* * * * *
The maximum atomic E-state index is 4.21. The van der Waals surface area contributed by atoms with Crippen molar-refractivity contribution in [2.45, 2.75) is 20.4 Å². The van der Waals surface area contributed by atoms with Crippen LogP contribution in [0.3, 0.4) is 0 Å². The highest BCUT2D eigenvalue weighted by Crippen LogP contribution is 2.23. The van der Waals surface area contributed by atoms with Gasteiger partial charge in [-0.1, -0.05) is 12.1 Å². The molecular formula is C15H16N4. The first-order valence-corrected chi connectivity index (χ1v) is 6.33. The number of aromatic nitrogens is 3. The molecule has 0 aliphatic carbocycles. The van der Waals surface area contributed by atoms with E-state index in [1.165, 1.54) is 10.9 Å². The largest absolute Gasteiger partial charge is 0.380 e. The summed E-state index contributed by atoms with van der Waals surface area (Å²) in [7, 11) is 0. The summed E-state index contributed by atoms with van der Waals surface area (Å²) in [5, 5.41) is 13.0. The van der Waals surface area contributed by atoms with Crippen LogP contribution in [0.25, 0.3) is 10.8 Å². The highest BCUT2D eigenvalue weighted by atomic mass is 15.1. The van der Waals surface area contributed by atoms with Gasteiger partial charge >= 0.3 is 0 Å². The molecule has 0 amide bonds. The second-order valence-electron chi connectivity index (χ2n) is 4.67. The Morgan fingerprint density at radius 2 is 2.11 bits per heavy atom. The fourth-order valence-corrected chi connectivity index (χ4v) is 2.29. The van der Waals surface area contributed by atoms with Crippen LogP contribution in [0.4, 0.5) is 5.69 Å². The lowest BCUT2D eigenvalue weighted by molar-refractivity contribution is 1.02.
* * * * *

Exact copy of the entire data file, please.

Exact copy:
The maximum atomic E-state index is 4.21. The van der Waals surface area contributed by atoms with Crippen molar-refractivity contribution in [2.45, 2.75) is 20.4 Å². The van der Waals surface area contributed by atoms with Crippen LogP contribution in [0.3, 0.4) is 0 Å². The highest BCUT2D eigenvalue weighted by Crippen LogP contribution is 2.23. The van der Waals surface area contributed by atoms with Gasteiger partial charge in [-0.1, -0.05) is 12.1 Å². The molecular formula is C15H16N4. The first-order valence-corrected chi connectivity index (χ1v) is 6.33. The number of aromatic nitrogens is 3. The molecule has 0 aliphatic carbocycles. The van der Waals surface area contributed by atoms with E-state index in [1.165, 1.54) is 10.9 Å². The largest absolute Gasteiger partial charge is 0.380 e. The summed E-state index contributed by atoms with van der Waals surface area (Å²) in [7, 11) is 0. The summed E-state index contributed by atoms with van der Waals surface area (Å²) in [5, 5.41) is 13.0. The van der Waals surface area contributed by atoms with Crippen LogP contribution in [0.25, 0.3) is 10.8 Å². The highest BCUT2D eigenvalue weighted by atomic mass is 15.1. The van der Waals surface area contributed by atoms with Gasteiger partial charge >= 0.3 is 0 Å². The molecule has 0 amide bonds. The second-order valence-electron chi connectivity index (χ2n) is 4.67. The Morgan fingerprint density at radius 2 is 2.11 bits per heavy atom. The fourth-order valence-corrected chi connectivity index (χ4v) is 2.29. The van der Waals surface area contributed by atoms with Crippen LogP contribution in [0.4, 0.5) is 5.69 Å². The lowest BCUT2D eigenvalue weighted by molar-refractivity contribution is 1.02.